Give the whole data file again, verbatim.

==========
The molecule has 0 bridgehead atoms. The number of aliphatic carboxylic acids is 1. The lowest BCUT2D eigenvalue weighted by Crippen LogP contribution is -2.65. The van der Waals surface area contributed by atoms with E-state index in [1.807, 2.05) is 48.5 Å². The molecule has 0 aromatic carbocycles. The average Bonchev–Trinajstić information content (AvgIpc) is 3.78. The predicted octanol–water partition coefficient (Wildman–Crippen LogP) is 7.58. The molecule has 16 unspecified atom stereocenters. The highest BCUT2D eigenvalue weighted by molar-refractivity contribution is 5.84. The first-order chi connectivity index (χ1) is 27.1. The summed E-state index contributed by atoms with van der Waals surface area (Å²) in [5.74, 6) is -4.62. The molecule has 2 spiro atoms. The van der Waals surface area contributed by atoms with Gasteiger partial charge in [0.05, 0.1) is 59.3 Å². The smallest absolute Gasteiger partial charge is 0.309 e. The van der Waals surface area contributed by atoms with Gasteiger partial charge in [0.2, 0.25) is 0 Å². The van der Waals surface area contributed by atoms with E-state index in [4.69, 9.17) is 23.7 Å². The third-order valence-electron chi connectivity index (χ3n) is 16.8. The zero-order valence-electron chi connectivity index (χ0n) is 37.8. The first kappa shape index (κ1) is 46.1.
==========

The molecule has 0 bridgehead atoms. The number of aliphatic carboxylic acids is 1. The lowest BCUT2D eigenvalue weighted by Crippen LogP contribution is -2.65. The van der Waals surface area contributed by atoms with E-state index in [1.807, 2.05) is 48.5 Å². The molecule has 0 aromatic carbocycles. The average Bonchev–Trinajstić information content (AvgIpc) is 3.78. The predicted octanol–water partition coefficient (Wildman–Crippen LogP) is 7.58. The molecule has 16 unspecified atom stereocenters. The highest BCUT2D eigenvalue weighted by molar-refractivity contribution is 5.84. The first-order chi connectivity index (χ1) is 27.1. The summed E-state index contributed by atoms with van der Waals surface area (Å²) in [5.74, 6) is -4.62. The molecule has 2 spiro atoms. The van der Waals surface area contributed by atoms with Gasteiger partial charge in [0.05, 0.1) is 59.3 Å². The smallest absolute Gasteiger partial charge is 0.309 e. The van der Waals surface area contributed by atoms with Gasteiger partial charge in [0.2, 0.25) is 0 Å². The van der Waals surface area contributed by atoms with E-state index in [4.69, 9.17) is 23.7 Å². The third-order valence-electron chi connectivity index (χ3n) is 16.8. The zero-order valence-electron chi connectivity index (χ0n) is 37.8. The first kappa shape index (κ1) is 46.1.